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BY BRONWYN BARNETT
Television archivist Bronwyn Barnett continues her look at the arrival of colour TV in Australia 40 years ago, on 1 March 1975.
What did the TV stations’ colour tests look like? And why was Aunty Jack so opposed to colour TV?
Read Part One to learn why colour TV took so long to reach Australia and why government and industry finally agreed to make the switch from black-and-white.
Color vs colour: Throughout the planning stages for colour TV in Australia, newspapers and magazines often used the American spelling of ‘color’, perhaps because Australia was considering the American NTSC standard at the time. Later, the initial on-air promotions for colour TV originated in the US and also used ‘color’ instead of the more familiar ‘colour’.
To give broadcasters and viewers time to adjust to the new medium, the Australian Broadcasting Control Board (ABCB) advised that stations could transmit colour test patterns from 7 October 1974.
These test transmissions were for a total duration of one hour per day in 15-minute sessions:
Newspapers also had question-and-answer columns providing advice on fine-tuning and technical issues (see, for example, The Sun-Herald , 13 October 1974).
From 19 October 1974, ABCB permitted stations four weeks of live color broadcasts for no more than four hours per week and no more than two hours per day. Colour commercials were also permitted during these color-casts. The ABCB specified that these first test broadcasts were to be sporting events1 or annual festivals, including:
- ABC: Day 3 NSW Open Golf Championship
- ATN 7, CTC TV: Manly Eagles vs Auburn Orioles baseball from Oriole Park, Sydney
- SAS 10, TVW7: Cricket: Gillette Cup Live: WA vs SA from WACA
- ATN 7: Castrol Six-Hour Motorcyle Race, Amaroo Park
- GTV 9: 1974 Melbourne Cup.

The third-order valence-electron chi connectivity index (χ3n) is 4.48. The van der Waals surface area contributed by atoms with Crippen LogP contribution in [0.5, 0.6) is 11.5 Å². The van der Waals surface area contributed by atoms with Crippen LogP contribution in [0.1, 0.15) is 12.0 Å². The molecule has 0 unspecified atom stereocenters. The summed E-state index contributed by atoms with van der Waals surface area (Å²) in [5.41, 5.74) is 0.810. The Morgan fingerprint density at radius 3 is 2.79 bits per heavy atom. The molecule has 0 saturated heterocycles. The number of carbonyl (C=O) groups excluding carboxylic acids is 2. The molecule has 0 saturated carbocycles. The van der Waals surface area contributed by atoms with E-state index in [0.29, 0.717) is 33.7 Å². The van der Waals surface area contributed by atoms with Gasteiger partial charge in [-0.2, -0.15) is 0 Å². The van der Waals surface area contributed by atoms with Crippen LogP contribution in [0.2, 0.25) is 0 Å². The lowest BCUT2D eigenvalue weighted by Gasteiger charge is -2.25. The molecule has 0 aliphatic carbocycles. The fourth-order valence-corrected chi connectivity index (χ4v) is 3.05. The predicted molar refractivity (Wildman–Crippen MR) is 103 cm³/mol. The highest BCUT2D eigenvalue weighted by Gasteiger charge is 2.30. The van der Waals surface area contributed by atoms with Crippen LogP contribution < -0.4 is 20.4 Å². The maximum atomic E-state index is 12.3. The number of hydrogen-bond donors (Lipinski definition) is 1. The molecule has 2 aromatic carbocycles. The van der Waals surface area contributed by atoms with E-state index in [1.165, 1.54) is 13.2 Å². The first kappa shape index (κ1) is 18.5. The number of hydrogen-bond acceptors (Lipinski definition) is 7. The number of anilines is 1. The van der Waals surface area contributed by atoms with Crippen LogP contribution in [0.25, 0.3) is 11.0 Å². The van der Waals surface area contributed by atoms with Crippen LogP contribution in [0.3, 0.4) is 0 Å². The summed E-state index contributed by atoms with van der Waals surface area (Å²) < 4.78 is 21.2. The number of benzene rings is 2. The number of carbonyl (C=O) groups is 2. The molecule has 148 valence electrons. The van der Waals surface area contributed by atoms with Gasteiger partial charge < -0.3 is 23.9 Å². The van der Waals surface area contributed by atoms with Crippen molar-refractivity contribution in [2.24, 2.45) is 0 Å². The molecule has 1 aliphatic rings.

Due to the two-hour restriction, long sporting event broadcasts often began in black-and-white and switched to colour for the last two hours.
Channel 9 Perth’s first colour news bulletin is a significant title in the NFSA television collection. Not only is it the network’s first colour news bulletin, it is an example of a complete news bulletin from a time when few stations recorded and kept copies of their bulletins because of technical and cost limitations. The NFSA mostly holds individual news TV stories from this time rather than complete bulletins. A complete news program shows us how the bulletins looked and gives us a greater understanding of the limitations placed on broadcasters by the technology of the day (compared to today’s 24/7 news coverage).
Stations also used the colour broadcast tests to tantalise viewers with some of the programming they would be able to watch once colour television commenced:
TV Week and newspaper television guides denoted the programs that were to be broadcast in colour.
The ABCB ordered a blackout of all colour broadcasting after 6 pm between 24 and 28 February 1975 so there was a big impact when ‘C-day’ finally arrived.
Colour television revolutionised the industry. There was, however, one iconic Australian who was not too keen on the concept at first: